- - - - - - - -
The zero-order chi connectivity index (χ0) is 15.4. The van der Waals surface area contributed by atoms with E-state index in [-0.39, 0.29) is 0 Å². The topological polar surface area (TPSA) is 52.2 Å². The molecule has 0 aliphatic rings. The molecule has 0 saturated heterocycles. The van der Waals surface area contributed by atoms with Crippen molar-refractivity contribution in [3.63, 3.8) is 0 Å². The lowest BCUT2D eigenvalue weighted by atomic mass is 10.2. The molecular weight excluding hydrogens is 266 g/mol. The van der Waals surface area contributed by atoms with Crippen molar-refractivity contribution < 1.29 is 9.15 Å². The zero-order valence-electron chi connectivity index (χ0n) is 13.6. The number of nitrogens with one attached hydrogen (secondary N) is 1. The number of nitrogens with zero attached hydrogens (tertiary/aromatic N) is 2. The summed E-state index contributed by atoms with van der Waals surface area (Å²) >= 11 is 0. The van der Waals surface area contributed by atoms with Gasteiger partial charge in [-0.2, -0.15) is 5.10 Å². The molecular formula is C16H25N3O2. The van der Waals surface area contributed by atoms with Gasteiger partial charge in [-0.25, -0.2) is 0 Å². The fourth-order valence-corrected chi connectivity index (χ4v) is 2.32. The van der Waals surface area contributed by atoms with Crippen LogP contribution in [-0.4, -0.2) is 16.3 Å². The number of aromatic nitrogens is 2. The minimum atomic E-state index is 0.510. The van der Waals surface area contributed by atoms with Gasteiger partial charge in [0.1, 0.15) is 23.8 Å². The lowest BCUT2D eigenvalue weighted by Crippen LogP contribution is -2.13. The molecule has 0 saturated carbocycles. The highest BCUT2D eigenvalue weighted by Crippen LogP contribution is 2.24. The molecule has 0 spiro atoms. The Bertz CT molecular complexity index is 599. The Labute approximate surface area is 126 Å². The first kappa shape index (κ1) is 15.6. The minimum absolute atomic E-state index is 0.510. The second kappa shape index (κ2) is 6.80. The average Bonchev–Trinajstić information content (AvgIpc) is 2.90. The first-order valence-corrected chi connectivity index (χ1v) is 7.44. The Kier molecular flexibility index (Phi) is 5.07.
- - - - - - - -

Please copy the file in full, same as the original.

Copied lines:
The zero-order chi connectivity index (χ0) is 15.4. The van der Waals surface area contributed by atoms with E-state index in [-0.39, 0.29) is 0 Å². The topological polar surface area (TPSA) is 52.2 Å². The molecule has 0 aliphatic rings. The molecule has 0 saturated heterocycles. The van der Waals surface area contributed by atoms with Crippen molar-refractivity contribution in [3.63, 3.8) is 0 Å². The lowest BCUT2D eigenvalue weighted by atomic mass is 10.2. The molecular weight excluding hydrogens is 266 g/mol. The van der Waals surface area contributed by atoms with Crippen molar-refractivity contribution < 1.29 is 9.15 Å². The zero-order valence-electron chi connectivity index (χ0n) is 13.6. The number of nitrogens with one attached hydrogen (secondary N) is 1. The number of nitrogens with zero attached hydrogens (tertiary/aromatic N) is 2. The summed E-state index contributed by atoms with van der Waals surface area (Å²) >= 11 is 0. The van der Waals surface area contributed by atoms with Gasteiger partial charge in [-0.2, -0.15) is 5.10 Å². The molecular formula is C16H25N3O2. The van der Waals surface area contributed by atoms with Gasteiger partial charge in [-0.25, -0.2) is 0 Å². The fourth-order valence-corrected chi connectivity index (χ4v) is 2.32. The van der Waals surface area contributed by atoms with Crippen LogP contribution in [-0.4, -0.2) is 16.3 Å². The number of aromatic nitrogens is 2. The minimum atomic E-state index is 0.510. The van der Waals surface area contributed by atoms with Gasteiger partial charge in [0.1, 0.15) is 23.8 Å². The lowest BCUT2D eigenvalue weighted by Crippen LogP contribution is -2.13. The molecule has 0 saturated carbocycles. The highest BCUT2D eigenvalue weighted by Crippen LogP contribution is 2.24. The molecule has 0 spiro atoms. The Bertz CT molecular complexity index is 599. The Labute approximate surface area is 126 Å². The first kappa shape index (κ1) is 15.6. The minimum absolute atomic E-state index is 0.510. The second kappa shape index (κ2) is 6.80. The average Bonchev–Trinajstić information content (AvgIpc) is 2.90. The first-order valence-corrected chi connectivity index (χ1v) is 7.44. The Kier molecular flexibility index (Phi) is 5.07.